Saturday, January 26, 2008

The Real Story Behind the Woman in the Crosley House

Recently I had the fortune to talk with someone who was very close to the Lewis M. Crosley family, and get the full story about the rumors of Lewis Crosley supposedly having kept a mistress in a house on Loiswood Drive in College Hill. As it turns out, someone did keep a mistress in the house--but it wasn't Lewis Crosley.

The house was part of a development built by a Mr. Wood. (Hence, the name Loiswood Drive, and the other streets in the development that end in "wood"--Hollywood, Elmwood, etc.) The neighbors occasionally made funny remarks about the house that didn't quite make sense to the Crosleys. All they knew was that they had bought the house new from Mr. Wood.

Or so they thought. The house Lewis Crosley and his wife bought was originally built by Mr. Wood for his mistress. Then he found his mistress in bed with one of his drivers.

He threw her out of the house. She packed up and left, but on her way out she took a hatchet to the walls. Wood's workers apparently did an excellent job of repairing the damage; the Crosleys thought the house had never been lived in. Incidental to this, Wood had planned on putting in a pool. This explained the larger-than-necessary water service put in for the property, on which they blamed their high water bills. The water bills aside, the story was always a source of great amusement for them.

Tuesday, January 15, 2008

Recommended Reading: Zenith Radio History

Lt. Commander Eugene F. MacDonald was one of the founders of Zenith Radio, and served as the company's President until his death. He was also a good friend of Powel Crosley, Jr. The two carried on good-natured competitions (as when Zenith brought out the world's largest radio, only to be one-upped by Crosley's WLW Model Super Power Radio Receiver). Like Powel Crosley, MacDonald was a yachtsman. He was a frequent guest at Crosley's Florida Sea Gate mansion, and owned an island near Crosley's Nissaki on the Canadian shore of Lake Huron.

MacDonald was also an adventurer, backing the Macmillan/Byrd polar expedition (and providing radio support) and participating in underwater archaeology in the Great Lakes. In addition to these interests, MacDonald was deeply interested in the possibility of mental telepathy and other parapsychological phenomena, and sponsored a national research program via radio broadcasts, in cooperation with Dr. J.B. Rhine.

As might be expected, Eugene F. MacDonald would make an interesting subject for a biography. Radio historians Harold N. Cones and John H. Bryant have taken on MacDonald’s story, in part, in Zenith Radio: The Early Years: 1919-1935. (This happens to be the period of Crosley's ... Zenith, so to speak.) If you enjoyed CROSLEY, you’ll want to add this book to your library, because the two men's stories intersect and because MacDonald is fascinating in his own right. Recommended.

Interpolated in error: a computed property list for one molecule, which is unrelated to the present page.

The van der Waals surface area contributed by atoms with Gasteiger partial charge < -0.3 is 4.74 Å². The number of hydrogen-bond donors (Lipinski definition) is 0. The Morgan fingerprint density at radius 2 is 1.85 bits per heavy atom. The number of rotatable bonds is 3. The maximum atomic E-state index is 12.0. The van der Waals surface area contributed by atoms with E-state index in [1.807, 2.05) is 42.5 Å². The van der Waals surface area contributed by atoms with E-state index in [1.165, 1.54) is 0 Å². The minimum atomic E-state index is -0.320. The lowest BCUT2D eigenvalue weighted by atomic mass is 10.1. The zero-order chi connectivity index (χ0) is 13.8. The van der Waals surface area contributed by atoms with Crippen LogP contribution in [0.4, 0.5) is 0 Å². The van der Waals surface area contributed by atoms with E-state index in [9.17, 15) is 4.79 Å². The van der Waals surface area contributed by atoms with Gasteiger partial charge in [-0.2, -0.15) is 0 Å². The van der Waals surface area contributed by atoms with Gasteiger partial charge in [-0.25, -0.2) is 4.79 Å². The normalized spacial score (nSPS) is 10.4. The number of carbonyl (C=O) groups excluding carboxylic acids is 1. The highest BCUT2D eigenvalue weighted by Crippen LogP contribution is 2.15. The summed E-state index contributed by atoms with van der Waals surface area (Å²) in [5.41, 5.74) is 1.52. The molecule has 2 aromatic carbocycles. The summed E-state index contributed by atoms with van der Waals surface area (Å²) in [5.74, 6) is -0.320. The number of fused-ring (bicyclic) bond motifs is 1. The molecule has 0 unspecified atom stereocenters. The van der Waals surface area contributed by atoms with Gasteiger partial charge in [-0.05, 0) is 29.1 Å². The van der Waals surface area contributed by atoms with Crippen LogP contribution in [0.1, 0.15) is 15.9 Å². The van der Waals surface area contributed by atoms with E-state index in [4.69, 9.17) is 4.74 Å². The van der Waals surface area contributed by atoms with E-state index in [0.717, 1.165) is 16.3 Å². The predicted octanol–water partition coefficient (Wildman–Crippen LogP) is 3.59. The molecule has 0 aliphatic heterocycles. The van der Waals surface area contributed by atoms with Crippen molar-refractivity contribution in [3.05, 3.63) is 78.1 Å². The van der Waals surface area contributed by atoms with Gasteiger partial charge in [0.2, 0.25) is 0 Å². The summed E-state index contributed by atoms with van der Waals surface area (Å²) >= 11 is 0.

Monday, January 14, 2008

Crosleys in a Crowd

Just for fun, here's a photo you won't find in a newspaper or magazine. It's just too "busy." But if you look closely you should be able to pick out three 1939 Crosleys, the door of a fourth, plus a bare '39 Crosley chassis. (Click the image for the large version.)

The photo was taken at the grand unveiling of the Crosley at the Indianapolis Motor Speedway on April 3, 1939. The cars and the crowd they drew are located on the track in front of the pagoda-like timing stand.

Friday, January 11, 2008

The Tri-Shelvador!

Check out this Web page:
It's a cartoon that reminds us of the Crosley Shelvador. Crosley made a "Tri-Shelvador," but it didn't have this many doors! If Crosley was still making Shelvadors, they just might look like this one. Thanks to Jim Bollman for the link.

Thursday, January 10, 2008

Crosley War Production: The Mark 14 Gun Sight

Quite a bit of attention has been focused on Crosley's involvement with the Radio Proxmity Fuze, a device that enabled Naval gunners (and others) to blow enemy aircraft out of the skies with deadly efficiency. Crosley's role was not inventing the device, but manufacturing it and increasing the efficiency of manufacture.

I'll write more about the Proxmity Fuze in a future post. (I was able to hold a couple of these in my hands while traveling recently.) Here I want to focus on another vital Crosley element of the war effort, the manufacture of the Mark 14 (or Mark XIV) gun sight. This gun sight (properly written as two words when it was in use) also increased the accuracy of gunners. A mechanical device, it compensated for gun mount movement, parallax, and other variables to help line the gun up with the target by angle and azimuth. The modern counterpart is the laser sight.
The Mark 14 was used with 20-mm, 1.10-inch, and 40-mm guns. The image above is from the Mark 14 gun sight's Operating Bulletin for gunners and range setters.